I share my colleague’s observation that libraries exist because people value place and proximity. However, because information technology has enabled people to reframe their understanding of both place and proximity, libraries that expect to continue to exist and prosper as we move towards the millennium would do well to revisit that expectation. Take another look at the computer labs and computer centers, at the desktops and workstations, at your campus. These are places in their own right, places which foster creativity and collaboration, places that beckon our users with a range of services and resources beyond our wildest dreams. Reason to be troubled, concerned, and cautious? I think not. Just the opposite! ■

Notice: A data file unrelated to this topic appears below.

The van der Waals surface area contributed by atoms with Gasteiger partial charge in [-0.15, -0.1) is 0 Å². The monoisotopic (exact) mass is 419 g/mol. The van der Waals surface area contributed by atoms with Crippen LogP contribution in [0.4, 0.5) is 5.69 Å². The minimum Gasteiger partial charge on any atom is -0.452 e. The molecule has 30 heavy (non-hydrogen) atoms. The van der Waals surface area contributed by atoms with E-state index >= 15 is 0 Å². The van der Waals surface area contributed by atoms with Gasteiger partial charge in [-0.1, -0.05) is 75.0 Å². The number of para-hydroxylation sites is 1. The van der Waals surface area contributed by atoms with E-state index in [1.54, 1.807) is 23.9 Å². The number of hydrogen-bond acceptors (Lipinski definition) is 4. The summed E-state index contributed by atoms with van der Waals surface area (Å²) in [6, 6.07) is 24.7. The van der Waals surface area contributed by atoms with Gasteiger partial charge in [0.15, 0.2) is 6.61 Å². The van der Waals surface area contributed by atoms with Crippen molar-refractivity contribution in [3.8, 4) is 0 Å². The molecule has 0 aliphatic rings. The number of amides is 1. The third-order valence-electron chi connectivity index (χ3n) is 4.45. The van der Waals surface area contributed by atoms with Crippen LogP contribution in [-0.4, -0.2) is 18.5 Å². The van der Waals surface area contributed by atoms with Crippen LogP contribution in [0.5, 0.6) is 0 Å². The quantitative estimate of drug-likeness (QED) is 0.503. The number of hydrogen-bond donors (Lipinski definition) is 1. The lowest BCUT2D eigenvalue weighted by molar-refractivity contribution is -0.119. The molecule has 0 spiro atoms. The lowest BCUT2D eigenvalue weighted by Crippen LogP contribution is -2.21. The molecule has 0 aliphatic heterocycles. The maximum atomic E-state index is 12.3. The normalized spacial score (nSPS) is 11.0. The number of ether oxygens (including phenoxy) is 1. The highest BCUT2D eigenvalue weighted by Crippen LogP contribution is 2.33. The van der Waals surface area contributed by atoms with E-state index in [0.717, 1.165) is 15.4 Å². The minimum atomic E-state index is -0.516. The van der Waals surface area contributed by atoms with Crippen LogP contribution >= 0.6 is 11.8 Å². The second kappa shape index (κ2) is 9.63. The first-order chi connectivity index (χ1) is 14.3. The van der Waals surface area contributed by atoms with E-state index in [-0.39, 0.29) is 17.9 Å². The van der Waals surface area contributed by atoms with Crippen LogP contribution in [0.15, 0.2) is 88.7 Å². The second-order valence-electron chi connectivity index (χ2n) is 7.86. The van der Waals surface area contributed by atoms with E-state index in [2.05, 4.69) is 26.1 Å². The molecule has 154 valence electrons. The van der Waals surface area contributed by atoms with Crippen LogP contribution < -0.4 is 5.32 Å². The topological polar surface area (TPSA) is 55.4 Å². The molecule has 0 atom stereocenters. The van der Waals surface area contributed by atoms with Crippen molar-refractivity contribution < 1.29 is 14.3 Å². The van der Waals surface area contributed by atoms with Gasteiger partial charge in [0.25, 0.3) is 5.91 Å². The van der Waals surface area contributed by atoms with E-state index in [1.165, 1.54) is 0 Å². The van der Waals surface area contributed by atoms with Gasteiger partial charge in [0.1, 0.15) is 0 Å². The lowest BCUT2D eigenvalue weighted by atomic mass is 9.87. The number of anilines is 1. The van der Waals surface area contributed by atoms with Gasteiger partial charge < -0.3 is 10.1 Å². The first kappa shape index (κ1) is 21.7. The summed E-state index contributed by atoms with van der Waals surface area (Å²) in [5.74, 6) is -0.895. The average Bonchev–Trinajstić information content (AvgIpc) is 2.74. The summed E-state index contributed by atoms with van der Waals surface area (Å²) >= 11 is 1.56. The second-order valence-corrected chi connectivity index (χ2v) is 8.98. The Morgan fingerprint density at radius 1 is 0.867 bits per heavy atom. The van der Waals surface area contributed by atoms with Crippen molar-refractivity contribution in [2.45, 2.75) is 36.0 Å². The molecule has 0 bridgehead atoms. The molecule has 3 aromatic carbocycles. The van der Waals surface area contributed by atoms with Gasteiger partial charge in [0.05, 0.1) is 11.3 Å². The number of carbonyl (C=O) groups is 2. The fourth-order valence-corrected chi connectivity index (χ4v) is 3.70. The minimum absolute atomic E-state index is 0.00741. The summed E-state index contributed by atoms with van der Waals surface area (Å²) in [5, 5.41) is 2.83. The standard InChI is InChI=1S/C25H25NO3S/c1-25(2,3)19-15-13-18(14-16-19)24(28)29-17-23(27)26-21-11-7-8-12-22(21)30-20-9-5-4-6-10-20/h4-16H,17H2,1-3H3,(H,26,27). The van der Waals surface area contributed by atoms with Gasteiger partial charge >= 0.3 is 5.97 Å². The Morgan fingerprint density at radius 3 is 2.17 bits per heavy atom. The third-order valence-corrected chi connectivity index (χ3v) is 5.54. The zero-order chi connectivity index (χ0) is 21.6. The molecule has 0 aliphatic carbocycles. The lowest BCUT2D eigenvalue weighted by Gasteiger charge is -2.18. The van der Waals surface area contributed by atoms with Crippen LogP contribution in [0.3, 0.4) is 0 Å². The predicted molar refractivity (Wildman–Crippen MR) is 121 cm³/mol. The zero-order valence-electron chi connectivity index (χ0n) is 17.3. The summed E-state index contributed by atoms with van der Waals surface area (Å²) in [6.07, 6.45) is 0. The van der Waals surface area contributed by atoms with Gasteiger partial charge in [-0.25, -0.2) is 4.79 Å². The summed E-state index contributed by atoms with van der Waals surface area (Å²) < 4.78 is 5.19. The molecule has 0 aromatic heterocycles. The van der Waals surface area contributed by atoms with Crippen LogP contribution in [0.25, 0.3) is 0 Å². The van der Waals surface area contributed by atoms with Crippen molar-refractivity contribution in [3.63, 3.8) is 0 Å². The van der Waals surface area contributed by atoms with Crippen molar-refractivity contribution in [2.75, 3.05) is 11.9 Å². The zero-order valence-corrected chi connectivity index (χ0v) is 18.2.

1. Sassen is quoted in Ellen K. Coughlin, “Global Perspectives on the Economy,” Chronicle of Higher Education 42 (January 12, 1996): A8. ■